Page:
Strick also quotes Lewis M. Isaacs Jr., who was a prominent New York housing attorney. He said a judge is all too often a person “whose ignorance, intolerance and impatience are such as to sicken anyone who stops to think about them . . . [the judiciary is overloaded with] bias, intolerance, cowardice, impatience, and sometimes graft.”

Strick further reports that James V. Bennett, who was director of the Federal Bureau of Prisons for 27 years, testified before a congressional committee: “That some judges are arbitrary and even sadistic . . . is notoriously a matter of record.”

In Harvard law professor Alan Dershowitz’s book Supreme Injustice, the problems are shown to reach all the way to the U.S. Supreme Court. He presents irrefutable proof that in the case of Bush v. Gore, five justices ignored the Constitution and a multitude of legal precedents, acted contrary to their previously stated principles, violated their oath of office, breached the code of judicial ethics, and then tried to conceal their wrongdoing.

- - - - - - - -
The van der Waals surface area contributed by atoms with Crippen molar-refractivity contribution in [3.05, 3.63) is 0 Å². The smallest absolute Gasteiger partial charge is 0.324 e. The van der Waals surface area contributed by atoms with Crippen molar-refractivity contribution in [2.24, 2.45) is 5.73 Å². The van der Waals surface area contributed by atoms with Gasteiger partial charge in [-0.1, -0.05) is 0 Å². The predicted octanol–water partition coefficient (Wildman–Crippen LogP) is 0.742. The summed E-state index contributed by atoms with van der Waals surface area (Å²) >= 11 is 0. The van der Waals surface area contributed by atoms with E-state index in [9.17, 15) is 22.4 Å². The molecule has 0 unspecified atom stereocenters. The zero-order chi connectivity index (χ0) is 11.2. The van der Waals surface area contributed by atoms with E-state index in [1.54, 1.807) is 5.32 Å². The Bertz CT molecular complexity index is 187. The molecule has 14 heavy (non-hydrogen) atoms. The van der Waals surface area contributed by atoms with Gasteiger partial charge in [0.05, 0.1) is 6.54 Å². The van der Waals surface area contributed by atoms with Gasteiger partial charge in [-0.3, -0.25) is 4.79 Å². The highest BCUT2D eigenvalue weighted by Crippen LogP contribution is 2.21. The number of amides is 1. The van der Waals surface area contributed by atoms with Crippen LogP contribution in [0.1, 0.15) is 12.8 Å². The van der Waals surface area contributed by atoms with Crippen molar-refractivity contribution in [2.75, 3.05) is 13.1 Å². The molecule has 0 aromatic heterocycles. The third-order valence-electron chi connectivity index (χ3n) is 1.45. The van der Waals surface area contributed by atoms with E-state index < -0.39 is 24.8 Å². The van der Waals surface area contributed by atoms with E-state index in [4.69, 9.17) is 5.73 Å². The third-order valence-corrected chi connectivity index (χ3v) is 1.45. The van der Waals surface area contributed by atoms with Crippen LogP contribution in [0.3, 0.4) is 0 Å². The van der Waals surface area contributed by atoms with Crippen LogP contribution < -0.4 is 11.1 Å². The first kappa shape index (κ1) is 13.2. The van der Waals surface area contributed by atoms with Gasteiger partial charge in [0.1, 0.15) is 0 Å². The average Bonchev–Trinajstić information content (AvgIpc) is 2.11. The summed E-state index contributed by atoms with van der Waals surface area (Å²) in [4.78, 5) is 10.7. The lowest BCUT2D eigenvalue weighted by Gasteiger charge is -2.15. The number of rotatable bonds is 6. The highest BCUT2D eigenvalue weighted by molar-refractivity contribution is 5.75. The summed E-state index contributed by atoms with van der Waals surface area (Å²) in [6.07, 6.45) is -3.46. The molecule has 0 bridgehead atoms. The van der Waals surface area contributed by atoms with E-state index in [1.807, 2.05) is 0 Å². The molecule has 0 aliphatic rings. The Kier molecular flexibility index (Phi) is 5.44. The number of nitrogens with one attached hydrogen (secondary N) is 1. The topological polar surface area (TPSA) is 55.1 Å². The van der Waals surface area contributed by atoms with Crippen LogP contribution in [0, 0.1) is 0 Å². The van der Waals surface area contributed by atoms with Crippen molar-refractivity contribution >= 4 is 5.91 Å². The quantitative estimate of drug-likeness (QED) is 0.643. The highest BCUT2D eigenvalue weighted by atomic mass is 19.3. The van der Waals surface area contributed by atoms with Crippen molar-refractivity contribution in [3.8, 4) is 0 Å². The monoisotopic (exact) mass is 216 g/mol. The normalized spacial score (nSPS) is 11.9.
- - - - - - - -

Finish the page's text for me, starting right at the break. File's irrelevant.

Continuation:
All this was done to stop the counting of legal votes in Florida and hand the 2000 presidential election to their preferred candidate, George W. Bush. That conclusion is consistent with the views of 554 law professors, of various political beliefs and from 120 law schools across the country, who were so outraged by the lawlessness of the court’s decision that they published a full-page newspaper ad to protest it. They complained that the majority justices “were acting as political proponents for candidate Bush, not as judges,” and that “by stopping the recount in the middle, the five justices acted to suppress the facts.”